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So what happens when someone introduces a new whiz bang css feature that Chrome handles badly? Something you might, as a developer, want to disable in Chrome, but leave in for everything else? Or any other browser since they're all prone to introducing flakey implementations of CSS sometimes.

All this means is we'll have to go back to the old ways of sniffing out browsers, and I fail to see how that's better.

Nor do I look forward to a deluge of websites prompting me to fiddle with a config to "get the full experience".

Most web developers have very little sway when marketing or clients demand certain things, and this is likely to be something they demand.




>So what happens when someone introduces a new whiz bang css feature that Chrome handles badly? Something you might, as a developer, want to disable in Chrome, but leave in for everything else? Or any other browser since they're all prone to introducing flakey implementations of CSS sometimes.

>All this means is we'll have to go back to the old ways of sniffing out browsers, and I fail to see how that's better.

The situation is no different just now, because -webkit- applies to Safari, Opera and many mobile browsers, not just Chrome. :/

>Nor do I look forward to a deluge of websites prompting me to fiddle with a config to "get the full experience". Most web developers have very little sway when marketing or clients demand certain things, and this is likely to be something they demand.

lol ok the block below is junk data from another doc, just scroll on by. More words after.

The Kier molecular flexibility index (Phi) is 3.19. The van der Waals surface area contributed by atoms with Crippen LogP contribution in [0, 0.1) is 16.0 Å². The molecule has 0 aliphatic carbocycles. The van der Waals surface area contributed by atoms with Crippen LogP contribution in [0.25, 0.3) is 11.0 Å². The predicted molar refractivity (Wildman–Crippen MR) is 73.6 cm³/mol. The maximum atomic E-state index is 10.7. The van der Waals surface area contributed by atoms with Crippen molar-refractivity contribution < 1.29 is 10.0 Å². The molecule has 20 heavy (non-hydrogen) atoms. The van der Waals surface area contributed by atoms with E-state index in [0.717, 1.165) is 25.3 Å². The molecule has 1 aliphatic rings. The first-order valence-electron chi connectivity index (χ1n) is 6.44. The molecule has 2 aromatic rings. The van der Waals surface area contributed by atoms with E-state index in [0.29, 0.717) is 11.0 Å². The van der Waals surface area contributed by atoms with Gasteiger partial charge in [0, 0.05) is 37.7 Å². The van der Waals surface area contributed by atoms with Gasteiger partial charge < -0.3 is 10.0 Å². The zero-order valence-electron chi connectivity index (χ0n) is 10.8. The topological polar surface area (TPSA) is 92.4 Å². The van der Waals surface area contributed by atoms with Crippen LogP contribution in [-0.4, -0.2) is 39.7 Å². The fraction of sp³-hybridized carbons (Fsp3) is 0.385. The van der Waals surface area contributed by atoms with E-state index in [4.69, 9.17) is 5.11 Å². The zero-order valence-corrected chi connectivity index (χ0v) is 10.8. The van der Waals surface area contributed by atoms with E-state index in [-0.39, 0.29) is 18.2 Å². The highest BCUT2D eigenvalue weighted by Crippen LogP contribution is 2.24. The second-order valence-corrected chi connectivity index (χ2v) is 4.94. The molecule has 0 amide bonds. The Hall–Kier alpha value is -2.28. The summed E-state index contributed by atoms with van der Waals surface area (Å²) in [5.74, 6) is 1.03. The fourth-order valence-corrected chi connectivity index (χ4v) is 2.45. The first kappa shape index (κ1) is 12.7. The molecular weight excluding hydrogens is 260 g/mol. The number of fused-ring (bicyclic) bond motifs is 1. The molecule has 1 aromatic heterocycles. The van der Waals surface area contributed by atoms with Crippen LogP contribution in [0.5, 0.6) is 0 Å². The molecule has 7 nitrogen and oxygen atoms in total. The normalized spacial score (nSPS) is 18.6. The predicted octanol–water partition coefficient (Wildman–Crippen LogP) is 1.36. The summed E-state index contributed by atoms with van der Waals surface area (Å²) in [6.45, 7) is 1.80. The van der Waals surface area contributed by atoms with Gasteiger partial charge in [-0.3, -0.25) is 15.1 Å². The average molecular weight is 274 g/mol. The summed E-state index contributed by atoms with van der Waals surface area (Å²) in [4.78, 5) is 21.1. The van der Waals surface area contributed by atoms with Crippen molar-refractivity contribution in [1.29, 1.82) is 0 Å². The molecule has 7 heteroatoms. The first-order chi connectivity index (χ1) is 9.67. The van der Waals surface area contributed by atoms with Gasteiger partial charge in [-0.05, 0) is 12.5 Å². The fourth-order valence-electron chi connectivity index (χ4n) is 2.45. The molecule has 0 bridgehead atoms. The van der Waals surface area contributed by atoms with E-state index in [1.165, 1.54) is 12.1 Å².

"Use a modern browser [actually, Chrome] to get the full experience" is not an uncommon sight these days.


I was being polite. I'm talking about IE specifically.

>"Use a modern browser [actually, Chrome] to get the full experience" is not an uncommon sight these days.

Yup, and it's sucky. It's no different to "this site is optimised for Internet Explorer".


>I was being polite. I'm talking about IE specifically.

Well, this won't help you here anyway. By the sounds of things, features won't be enabled by default until they're ready. Things currently aren't unprefixed until they're ready. The only way to avoid IE if the feature is unprefixed is UA sniffing.

No change.

>Yup, and it's sucky. It's no different to "this site is optimised for Internet Explorer".

It's quite different, actually. Chrome is just quick at implementing web standards, they aren't dictating things and people aren't relying on proprietary APIs.


Hardly. Having a site that has buggy coding which has been tweaked to look good in IE's buggy rendering is a far cry from "our site uses cutting edge web-standard features that your browser does not support, please use a more up to date browser for a better experience". Night and day different.


No different. Were you not around when IE was the "cutting edge" and had all the newest features?


I do, quite well. Proprietary features are miles away from cutting edge web-standards. Being locked into only one browser that works correctly is very, very much different from being able to chose from among many modern browsers (in the typical case).